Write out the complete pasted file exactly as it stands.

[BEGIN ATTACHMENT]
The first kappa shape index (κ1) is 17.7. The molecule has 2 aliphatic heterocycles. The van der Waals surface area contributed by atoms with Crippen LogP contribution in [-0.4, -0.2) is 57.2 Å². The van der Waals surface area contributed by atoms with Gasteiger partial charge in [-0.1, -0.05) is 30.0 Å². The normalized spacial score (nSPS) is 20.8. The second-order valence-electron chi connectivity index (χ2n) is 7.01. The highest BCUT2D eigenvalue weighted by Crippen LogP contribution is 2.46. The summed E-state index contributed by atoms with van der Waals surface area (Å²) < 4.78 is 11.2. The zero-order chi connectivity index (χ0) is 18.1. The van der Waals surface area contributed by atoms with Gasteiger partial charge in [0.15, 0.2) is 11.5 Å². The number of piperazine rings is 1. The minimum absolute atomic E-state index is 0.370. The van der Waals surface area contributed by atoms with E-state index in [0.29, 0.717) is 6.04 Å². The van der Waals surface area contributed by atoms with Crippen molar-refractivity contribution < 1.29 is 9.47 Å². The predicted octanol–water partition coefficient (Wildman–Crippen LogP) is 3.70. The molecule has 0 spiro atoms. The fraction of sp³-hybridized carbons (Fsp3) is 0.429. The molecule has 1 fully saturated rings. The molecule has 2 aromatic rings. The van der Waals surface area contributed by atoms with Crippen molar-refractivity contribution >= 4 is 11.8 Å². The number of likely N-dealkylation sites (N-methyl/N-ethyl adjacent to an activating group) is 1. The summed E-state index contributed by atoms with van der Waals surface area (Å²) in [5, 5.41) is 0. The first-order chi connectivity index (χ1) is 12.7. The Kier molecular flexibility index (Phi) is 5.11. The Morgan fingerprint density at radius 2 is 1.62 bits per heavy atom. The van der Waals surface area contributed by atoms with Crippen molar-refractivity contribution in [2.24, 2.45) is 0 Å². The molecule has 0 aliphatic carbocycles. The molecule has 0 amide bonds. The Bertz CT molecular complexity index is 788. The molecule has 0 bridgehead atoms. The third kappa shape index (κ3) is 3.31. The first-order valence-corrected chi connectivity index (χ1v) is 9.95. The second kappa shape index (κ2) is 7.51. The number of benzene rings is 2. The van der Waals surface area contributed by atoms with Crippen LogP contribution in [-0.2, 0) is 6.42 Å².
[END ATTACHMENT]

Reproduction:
The first kappa shape index (κ1) is 17.7. The molecule has 2 aliphatic heterocycles. The van der Waals surface area contributed by atoms with Crippen LogP contribution in [-0.4, -0.2) is 57.2 Å². The van der Waals surface area contributed by atoms with Gasteiger partial charge in [-0.1, -0.05) is 30.0 Å². The normalized spacial score (nSPS) is 20.8. The second-order valence-electron chi connectivity index (χ2n) is 7.01. The highest BCUT2D eigenvalue weighted by Crippen LogP contribution is 2.46. The summed E-state index contributed by atoms with van der Waals surface area (Å²) < 4.78 is 11.2. The zero-order chi connectivity index (χ0) is 18.1. The van der Waals surface area contributed by atoms with Gasteiger partial charge in [0.15, 0.2) is 11.5 Å². The number of piperazine rings is 1. The minimum absolute atomic E-state index is 0.370. The van der Waals surface area contributed by atoms with E-state index in [0.29, 0.717) is 6.04 Å². The van der Waals surface area contributed by atoms with Crippen molar-refractivity contribution < 1.29 is 9.47 Å². The predicted octanol–water partition coefficient (Wildman–Crippen LogP) is 3.70. The molecule has 0 spiro atoms. The fraction of sp³-hybridized carbons (Fsp3) is 0.429. The molecule has 1 fully saturated rings. The molecule has 2 aromatic rings. The van der Waals surface area contributed by atoms with Crippen molar-refractivity contribution >= 4 is 11.8 Å². The number of likely N-dealkylation sites (N-methyl/N-ethyl adjacent to an activating group) is 1. The summed E-state index contributed by atoms with van der Waals surface area (Å²) in [5, 5.41) is 0. The first-order chi connectivity index (χ1) is 12.7. The Kier molecular flexibility index (Phi) is 5.11. The Morgan fingerprint density at radius 2 is 1.62 bits per heavy atom. The van der Waals surface area contributed by atoms with Crippen molar-refractivity contribution in [2.24, 2.45) is 0 Å². The molecule has 0 aliphatic carbocycles. The molecule has 0 amide bonds. The Bertz CT molecular complexity index is 788. The molecule has 0 bridgehead atoms. The third kappa shape index (κ3) is 3.31. The first-order valence-corrected chi connectivity index (χ1v) is 9.95. The second kappa shape index (κ2) is 7.51. The number of benzene rings is 2. The van der Waals surface area contributed by atoms with Crippen LogP contribution in [-0.2, 0) is 6.42 Å².